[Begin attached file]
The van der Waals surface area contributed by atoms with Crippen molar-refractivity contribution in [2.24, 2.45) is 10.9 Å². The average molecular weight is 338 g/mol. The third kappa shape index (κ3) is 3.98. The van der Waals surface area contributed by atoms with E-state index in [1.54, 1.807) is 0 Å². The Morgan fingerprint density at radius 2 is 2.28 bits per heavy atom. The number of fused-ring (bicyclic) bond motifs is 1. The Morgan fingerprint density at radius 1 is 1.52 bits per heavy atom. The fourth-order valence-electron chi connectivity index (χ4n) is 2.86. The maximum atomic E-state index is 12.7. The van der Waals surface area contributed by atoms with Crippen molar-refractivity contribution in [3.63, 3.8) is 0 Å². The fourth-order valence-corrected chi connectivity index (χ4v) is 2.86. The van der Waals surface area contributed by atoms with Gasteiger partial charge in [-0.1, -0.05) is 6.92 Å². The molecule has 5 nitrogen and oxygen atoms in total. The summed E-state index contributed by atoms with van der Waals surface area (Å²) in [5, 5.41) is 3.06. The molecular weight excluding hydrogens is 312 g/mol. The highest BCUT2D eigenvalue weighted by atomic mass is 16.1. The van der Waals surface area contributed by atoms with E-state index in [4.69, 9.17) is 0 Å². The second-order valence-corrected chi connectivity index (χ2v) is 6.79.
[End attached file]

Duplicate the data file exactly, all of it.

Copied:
The van der Waals surface area contributed by atoms with Crippen molar-refractivity contribution in [2.24, 2.45) is 10.9 Å². The average molecular weight is 338 g/mol. The third kappa shape index (κ3) is 3.98. The van der Waals surface area contributed by atoms with E-state index in [1.54, 1.807) is 0 Å². The Morgan fingerprint density at radius 2 is 2.28 bits per heavy atom. The number of fused-ring (bicyclic) bond motifs is 1. The Morgan fingerprint density at radius 1 is 1.52 bits per heavy atom. The fourth-order valence-electron chi connectivity index (χ4n) is 2.86. The maximum atomic E-state index is 12.7. The van der Waals surface area contributed by atoms with Crippen molar-refractivity contribution in [3.63, 3.8) is 0 Å². The fourth-order valence-corrected chi connectivity index (χ4v) is 2.86. The van der Waals surface area contributed by atoms with Gasteiger partial charge in [-0.1, -0.05) is 6.92 Å². The molecule has 5 nitrogen and oxygen atoms in total. The summed E-state index contributed by atoms with van der Waals surface area (Å²) in [5, 5.41) is 3.06. The molecular weight excluding hydrogens is 312 g/mol. The highest BCUT2D eigenvalue weighted by atomic mass is 16.1. The van der Waals surface area contributed by atoms with E-state index in [4.69, 9.17) is 0 Å². The second-order valence-corrected chi connectivity index (χ2v) is 6.79.